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Contains Scented Notes of following in various proportions:
Please note that we may change our oils from time to time
Native Singaporean Orchid notes: Cymbidium Bicolor Pubescens
Cymbidium Bicolor Pubescens - Used in Fresh 1 (Women) for Team building Perfume workshop
Nparks website states them as "Laterally compressed with thick long leaves, up to 45cm long and 1.5cm wide. Each pendulous inflorescence not more than 25cm long, carries several fragrant flowers, each approx 2.5 to 3cm in diameter."
Cymbidium often have amazing smell, but this one is special. It's will remind you of a lotus in water or beautiful air on the beach. Its a popular medicinal orchid. Sri Lankans call it Visa Dhooli. In china is is used to treat fractures.
Therapeutic Orchid notes:
Agrostophyllum stipulatum ssp. bicuspidatum .
Chinese name: Heye Lan
The generic name comes from Greek, agrostis (grass) and phyllon (leaf). Flowers are small and self- pollinating and are considered mythical. The Kalabit in Sarawak wear parts of the orchid as talismans to protect against curses. Talismans and charms are very much a part of native Asian medicine.
They do not make sense to most medicine practitioners hence we have listed several medicinal chemicals which have been extracted from this or subspecies. This includes-
Anacamptis morio ssp. picta
Tubers are harvested in Iran for use as salep, a health drink and also considered to be super food. In Europe, Anacamptis species are protected.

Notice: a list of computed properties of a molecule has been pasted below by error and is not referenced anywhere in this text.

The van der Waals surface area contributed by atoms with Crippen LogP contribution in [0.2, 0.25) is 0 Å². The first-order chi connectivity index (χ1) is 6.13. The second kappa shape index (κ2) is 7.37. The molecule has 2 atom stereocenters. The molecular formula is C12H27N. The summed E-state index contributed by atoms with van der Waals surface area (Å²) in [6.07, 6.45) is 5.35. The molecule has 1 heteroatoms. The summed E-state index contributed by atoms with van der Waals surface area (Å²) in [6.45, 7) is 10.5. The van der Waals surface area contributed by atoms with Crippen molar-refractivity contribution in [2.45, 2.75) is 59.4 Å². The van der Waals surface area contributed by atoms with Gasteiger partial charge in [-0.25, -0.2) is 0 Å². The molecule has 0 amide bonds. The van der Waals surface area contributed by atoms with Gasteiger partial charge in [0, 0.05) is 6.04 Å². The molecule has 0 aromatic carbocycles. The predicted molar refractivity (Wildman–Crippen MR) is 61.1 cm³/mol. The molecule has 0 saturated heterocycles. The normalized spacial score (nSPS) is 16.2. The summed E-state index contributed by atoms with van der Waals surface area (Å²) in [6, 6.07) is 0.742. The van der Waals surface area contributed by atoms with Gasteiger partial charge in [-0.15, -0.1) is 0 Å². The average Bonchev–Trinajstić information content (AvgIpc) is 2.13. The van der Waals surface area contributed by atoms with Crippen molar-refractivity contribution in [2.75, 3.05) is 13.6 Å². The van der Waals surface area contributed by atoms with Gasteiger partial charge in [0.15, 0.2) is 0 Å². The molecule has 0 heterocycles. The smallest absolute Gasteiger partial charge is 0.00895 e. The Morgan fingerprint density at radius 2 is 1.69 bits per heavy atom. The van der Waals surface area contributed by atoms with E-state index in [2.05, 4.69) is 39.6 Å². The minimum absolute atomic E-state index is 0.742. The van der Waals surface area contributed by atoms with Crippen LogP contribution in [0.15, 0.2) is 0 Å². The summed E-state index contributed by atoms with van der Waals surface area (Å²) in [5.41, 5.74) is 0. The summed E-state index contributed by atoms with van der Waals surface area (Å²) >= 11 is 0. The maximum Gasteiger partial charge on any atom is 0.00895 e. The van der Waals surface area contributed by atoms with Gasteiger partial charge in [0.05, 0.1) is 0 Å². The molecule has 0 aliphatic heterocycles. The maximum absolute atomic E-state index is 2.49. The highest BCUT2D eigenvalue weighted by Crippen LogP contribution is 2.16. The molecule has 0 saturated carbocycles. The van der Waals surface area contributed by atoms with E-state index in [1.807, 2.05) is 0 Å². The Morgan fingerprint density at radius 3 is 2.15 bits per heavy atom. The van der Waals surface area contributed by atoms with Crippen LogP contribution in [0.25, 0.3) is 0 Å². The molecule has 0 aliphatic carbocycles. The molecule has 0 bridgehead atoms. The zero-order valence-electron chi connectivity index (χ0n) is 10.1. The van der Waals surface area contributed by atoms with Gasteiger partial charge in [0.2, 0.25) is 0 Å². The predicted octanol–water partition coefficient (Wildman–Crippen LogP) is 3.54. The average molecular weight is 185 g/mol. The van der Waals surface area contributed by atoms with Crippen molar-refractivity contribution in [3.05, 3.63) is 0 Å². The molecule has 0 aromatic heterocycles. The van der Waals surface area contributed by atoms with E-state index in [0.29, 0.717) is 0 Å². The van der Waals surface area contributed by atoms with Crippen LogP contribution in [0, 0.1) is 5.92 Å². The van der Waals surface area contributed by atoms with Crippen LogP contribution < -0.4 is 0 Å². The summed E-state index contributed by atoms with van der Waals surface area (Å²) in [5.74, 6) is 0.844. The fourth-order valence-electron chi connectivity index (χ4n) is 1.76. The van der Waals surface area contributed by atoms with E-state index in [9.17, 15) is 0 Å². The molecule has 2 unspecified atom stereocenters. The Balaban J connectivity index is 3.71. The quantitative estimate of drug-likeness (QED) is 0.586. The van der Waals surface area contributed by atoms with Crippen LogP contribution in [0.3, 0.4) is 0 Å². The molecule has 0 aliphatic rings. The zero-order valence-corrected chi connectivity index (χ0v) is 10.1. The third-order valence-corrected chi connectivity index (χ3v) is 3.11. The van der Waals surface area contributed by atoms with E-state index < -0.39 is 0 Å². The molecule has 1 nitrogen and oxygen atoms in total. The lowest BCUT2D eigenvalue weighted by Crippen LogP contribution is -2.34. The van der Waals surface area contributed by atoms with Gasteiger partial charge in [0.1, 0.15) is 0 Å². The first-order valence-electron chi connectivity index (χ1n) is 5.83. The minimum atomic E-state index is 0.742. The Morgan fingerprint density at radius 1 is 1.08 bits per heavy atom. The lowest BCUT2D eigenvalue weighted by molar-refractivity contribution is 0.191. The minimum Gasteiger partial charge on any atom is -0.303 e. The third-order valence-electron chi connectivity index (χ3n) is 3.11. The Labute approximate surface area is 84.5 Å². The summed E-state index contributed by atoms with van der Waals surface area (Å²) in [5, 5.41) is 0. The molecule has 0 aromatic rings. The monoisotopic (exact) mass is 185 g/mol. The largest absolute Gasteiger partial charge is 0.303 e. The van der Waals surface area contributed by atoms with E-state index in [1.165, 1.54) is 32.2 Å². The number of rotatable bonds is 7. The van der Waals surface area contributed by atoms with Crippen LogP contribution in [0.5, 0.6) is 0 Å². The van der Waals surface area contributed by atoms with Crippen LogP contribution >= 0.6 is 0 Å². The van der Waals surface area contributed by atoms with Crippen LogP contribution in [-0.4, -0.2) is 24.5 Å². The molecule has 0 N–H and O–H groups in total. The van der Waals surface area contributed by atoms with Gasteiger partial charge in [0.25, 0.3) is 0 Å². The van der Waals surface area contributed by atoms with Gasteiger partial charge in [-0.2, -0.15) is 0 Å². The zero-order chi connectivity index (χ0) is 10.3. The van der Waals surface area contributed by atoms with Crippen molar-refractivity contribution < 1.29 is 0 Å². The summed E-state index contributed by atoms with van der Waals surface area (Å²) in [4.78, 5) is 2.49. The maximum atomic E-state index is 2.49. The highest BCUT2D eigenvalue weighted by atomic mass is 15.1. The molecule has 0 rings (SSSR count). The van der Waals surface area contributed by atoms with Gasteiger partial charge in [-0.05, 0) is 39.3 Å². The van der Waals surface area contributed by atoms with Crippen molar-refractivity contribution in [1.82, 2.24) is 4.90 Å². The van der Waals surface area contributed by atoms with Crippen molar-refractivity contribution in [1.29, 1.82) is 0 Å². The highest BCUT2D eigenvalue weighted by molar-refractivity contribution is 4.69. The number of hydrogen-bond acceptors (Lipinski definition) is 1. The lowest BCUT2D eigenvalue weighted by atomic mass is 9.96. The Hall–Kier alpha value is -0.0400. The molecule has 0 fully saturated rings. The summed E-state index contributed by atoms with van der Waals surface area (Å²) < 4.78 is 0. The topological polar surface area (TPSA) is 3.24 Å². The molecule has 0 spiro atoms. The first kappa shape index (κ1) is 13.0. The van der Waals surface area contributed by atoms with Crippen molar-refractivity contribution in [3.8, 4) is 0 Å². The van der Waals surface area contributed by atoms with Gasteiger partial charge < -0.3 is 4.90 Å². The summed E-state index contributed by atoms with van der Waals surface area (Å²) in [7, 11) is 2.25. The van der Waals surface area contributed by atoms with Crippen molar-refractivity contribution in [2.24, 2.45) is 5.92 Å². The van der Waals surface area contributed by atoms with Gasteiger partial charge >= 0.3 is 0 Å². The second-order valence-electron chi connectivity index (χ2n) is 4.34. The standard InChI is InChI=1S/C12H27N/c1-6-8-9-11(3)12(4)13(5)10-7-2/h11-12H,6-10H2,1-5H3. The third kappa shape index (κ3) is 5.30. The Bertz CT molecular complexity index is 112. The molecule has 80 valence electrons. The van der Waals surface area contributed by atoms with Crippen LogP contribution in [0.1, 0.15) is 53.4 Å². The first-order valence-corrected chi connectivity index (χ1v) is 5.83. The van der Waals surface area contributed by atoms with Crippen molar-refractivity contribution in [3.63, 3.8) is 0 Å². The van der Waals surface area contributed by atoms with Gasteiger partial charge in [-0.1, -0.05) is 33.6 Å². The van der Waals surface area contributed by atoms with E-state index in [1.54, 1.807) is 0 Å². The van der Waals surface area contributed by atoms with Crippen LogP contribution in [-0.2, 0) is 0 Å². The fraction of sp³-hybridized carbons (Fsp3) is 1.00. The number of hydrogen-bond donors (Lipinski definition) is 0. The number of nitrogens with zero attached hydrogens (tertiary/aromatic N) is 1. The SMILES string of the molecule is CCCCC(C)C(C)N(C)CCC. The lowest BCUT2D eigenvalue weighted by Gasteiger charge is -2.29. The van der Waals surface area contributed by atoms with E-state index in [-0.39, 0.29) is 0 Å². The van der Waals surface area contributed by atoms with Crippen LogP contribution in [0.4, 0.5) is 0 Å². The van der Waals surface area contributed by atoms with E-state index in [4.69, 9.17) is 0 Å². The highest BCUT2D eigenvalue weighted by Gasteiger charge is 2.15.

Although untrue, it was once believed that salep contained the greatest amount of nourishment in the smallest bulk. To protect against famine at sea, it was proposed that salep should constitute part of a ship’s provision at all times.
Orchid tubers (not salep) are fed to weak children cut off from other supplies.
Chinese name: Zhizhu Lan
The Greek word arachne (spider, scorpion)
Members of the genus are commonly known as Scorpion Orchids.
Arachnis is distributed in Peninsular Thailand, Malaysia, Singapore and Indonesia. Hybrids between Arachnis and other monopodial orchids travel well, and they were used to initiate the transcontinental cut ﬂower orchid industry. Intergeneric hybridisation involving Arachnis is extensive.
Chinese name: Baoye Lan
Nepali name: Gangdol
Common name: Heart shaped Brachycorythis
Brachycorythis is a genus of over 30 predominantly terrestrial orchids distributed in Africa and tropical Asia. The name is derived from the Greek brachy (short) and korys (helmet).
B. obcordata is distributed in India, Bhutan, Bangladesh and Myanmar. It ﬂowers June to August in Bangladesh; July to August in Nepal; July to September in Bhutan.
The root is an astringent, expectorant, antidiarrhoeal, with use as a tonic in Nepal. Boiled pseudobulbs are eaten as food. Leaves and shoots are also cooked and eaten as a vegetable.
Cymbidium iridioides D. Don Syn. Cymbidium giganteum Wall ex Lindl.
Chinese name: Huang chan Lan
Phytochemistry: C. iridioides contains a triterpene glucoside, cymbidoside and a taraxerane triterpenoid, taraxerone, gigantol and sitosterol. Taraxerone was inactive against leukaemia, or renal and ovarian cancer cell lines.
Herbal Usage: In Nepal, juice from the leaves of C. iridioides is used as a haemostatic on wounds. In the Khasi Hills in India, leaf juice is used to stop bleeding from wounds and for diarrhoea.
Other scent notes
Ambergris, Coumarine, Clary Sage, Corn Silk, Reed, Nettle, Shiso, Satureja